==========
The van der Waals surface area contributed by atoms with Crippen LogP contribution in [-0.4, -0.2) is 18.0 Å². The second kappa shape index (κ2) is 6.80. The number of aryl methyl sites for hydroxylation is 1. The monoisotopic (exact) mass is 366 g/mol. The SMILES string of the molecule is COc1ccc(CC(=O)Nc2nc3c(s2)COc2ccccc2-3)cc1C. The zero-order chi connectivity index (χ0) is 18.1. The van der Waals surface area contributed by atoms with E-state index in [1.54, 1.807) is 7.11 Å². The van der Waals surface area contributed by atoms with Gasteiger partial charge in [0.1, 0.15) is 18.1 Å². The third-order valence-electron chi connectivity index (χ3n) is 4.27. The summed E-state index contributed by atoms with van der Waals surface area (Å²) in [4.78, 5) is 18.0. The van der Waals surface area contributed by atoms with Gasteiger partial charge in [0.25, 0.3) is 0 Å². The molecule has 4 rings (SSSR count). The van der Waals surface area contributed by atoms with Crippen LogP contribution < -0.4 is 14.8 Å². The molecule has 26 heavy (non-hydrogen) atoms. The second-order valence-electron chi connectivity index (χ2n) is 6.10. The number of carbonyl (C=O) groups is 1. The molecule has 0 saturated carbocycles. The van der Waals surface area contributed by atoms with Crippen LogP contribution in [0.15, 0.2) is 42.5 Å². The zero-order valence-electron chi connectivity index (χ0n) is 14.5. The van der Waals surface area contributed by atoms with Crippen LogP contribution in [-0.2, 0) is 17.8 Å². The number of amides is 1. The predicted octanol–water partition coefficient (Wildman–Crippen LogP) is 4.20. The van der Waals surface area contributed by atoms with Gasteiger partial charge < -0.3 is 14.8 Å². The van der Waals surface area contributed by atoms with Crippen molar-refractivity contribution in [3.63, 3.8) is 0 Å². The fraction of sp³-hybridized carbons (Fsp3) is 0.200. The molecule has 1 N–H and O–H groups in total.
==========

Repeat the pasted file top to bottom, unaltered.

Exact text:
The van der Waals surface area contributed by atoms with Crippen LogP contribution in [-0.4, -0.2) is 18.0 Å². The second kappa shape index (κ2) is 6.80. The number of aryl methyl sites for hydroxylation is 1. The monoisotopic (exact) mass is 366 g/mol. The SMILES string of the molecule is COc1ccc(CC(=O)Nc2nc3c(s2)COc2ccccc2-3)cc1C. The zero-order chi connectivity index (χ0) is 18.1. The van der Waals surface area contributed by atoms with E-state index in [1.54, 1.807) is 7.11 Å². The van der Waals surface area contributed by atoms with Gasteiger partial charge in [0.1, 0.15) is 18.1 Å². The third-order valence-electron chi connectivity index (χ3n) is 4.27. The summed E-state index contributed by atoms with van der Waals surface area (Å²) in [4.78, 5) is 18.0. The van der Waals surface area contributed by atoms with Gasteiger partial charge in [0.25, 0.3) is 0 Å². The molecule has 4 rings (SSSR count). The van der Waals surface area contributed by atoms with Crippen LogP contribution < -0.4 is 14.8 Å². The molecule has 26 heavy (non-hydrogen) atoms. The second-order valence-electron chi connectivity index (χ2n) is 6.10. The number of carbonyl (C=O) groups is 1. The molecule has 0 saturated carbocycles. The van der Waals surface area contributed by atoms with Crippen LogP contribution in [0.15, 0.2) is 42.5 Å². The zero-order valence-electron chi connectivity index (χ0n) is 14.5. The van der Waals surface area contributed by atoms with Crippen LogP contribution in [-0.2, 0) is 17.8 Å². The number of amides is 1. The predicted octanol–water partition coefficient (Wildman–Crippen LogP) is 4.20. The van der Waals surface area contributed by atoms with Gasteiger partial charge < -0.3 is 14.8 Å². The van der Waals surface area contributed by atoms with Crippen molar-refractivity contribution in [3.63, 3.8) is 0 Å². The fraction of sp³-hybridized carbons (Fsp3) is 0.200. The molecule has 1 N–H and O–H groups in total.